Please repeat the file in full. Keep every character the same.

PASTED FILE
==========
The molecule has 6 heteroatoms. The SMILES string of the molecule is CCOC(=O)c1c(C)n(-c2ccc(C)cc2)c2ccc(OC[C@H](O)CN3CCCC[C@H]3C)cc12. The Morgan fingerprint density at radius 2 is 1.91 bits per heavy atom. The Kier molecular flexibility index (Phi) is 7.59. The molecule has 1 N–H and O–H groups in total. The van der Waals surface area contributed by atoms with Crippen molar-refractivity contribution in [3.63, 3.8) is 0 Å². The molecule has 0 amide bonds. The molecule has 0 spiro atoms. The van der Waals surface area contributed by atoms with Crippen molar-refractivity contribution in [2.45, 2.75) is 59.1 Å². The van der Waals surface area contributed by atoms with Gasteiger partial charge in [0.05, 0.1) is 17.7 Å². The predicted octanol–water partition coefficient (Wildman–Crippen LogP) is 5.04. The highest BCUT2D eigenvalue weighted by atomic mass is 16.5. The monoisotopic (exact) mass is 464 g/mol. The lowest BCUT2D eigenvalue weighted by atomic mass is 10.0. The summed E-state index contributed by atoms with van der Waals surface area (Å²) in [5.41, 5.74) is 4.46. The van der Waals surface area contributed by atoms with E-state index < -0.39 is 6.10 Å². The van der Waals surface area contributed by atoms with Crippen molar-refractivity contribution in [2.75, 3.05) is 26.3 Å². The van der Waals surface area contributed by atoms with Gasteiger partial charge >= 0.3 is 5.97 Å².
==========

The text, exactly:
The molecule has 6 heteroatoms. The SMILES string of the molecule is CCOC(=O)c1c(C)n(-c2ccc(C)cc2)c2ccc(OC[C@H](O)CN3CCCC[C@H]3C)cc12. The Morgan fingerprint density at radius 2 is 1.91 bits per heavy atom. The Kier molecular flexibility index (Phi) is 7.59. The molecule has 1 N–H and O–H groups in total. The van der Waals surface area contributed by atoms with Crippen molar-refractivity contribution in [3.63, 3.8) is 0 Å². The molecule has 0 amide bonds. The molecule has 0 spiro atoms. The van der Waals surface area contributed by atoms with Crippen molar-refractivity contribution in [2.45, 2.75) is 59.1 Å². The van der Waals surface area contributed by atoms with Gasteiger partial charge in [0.05, 0.1) is 17.7 Å². The predicted octanol–water partition coefficient (Wildman–Crippen LogP) is 5.04. The highest BCUT2D eigenvalue weighted by atomic mass is 16.5. The monoisotopic (exact) mass is 464 g/mol. The lowest BCUT2D eigenvalue weighted by atomic mass is 10.0. The summed E-state index contributed by atoms with van der Waals surface area (Å²) in [5.41, 5.74) is 4.46. The van der Waals surface area contributed by atoms with E-state index < -0.39 is 6.10 Å². The van der Waals surface area contributed by atoms with Crippen molar-refractivity contribution in [2.75, 3.05) is 26.3 Å². The van der Waals surface area contributed by atoms with Gasteiger partial charge >= 0.3 is 5.97 Å².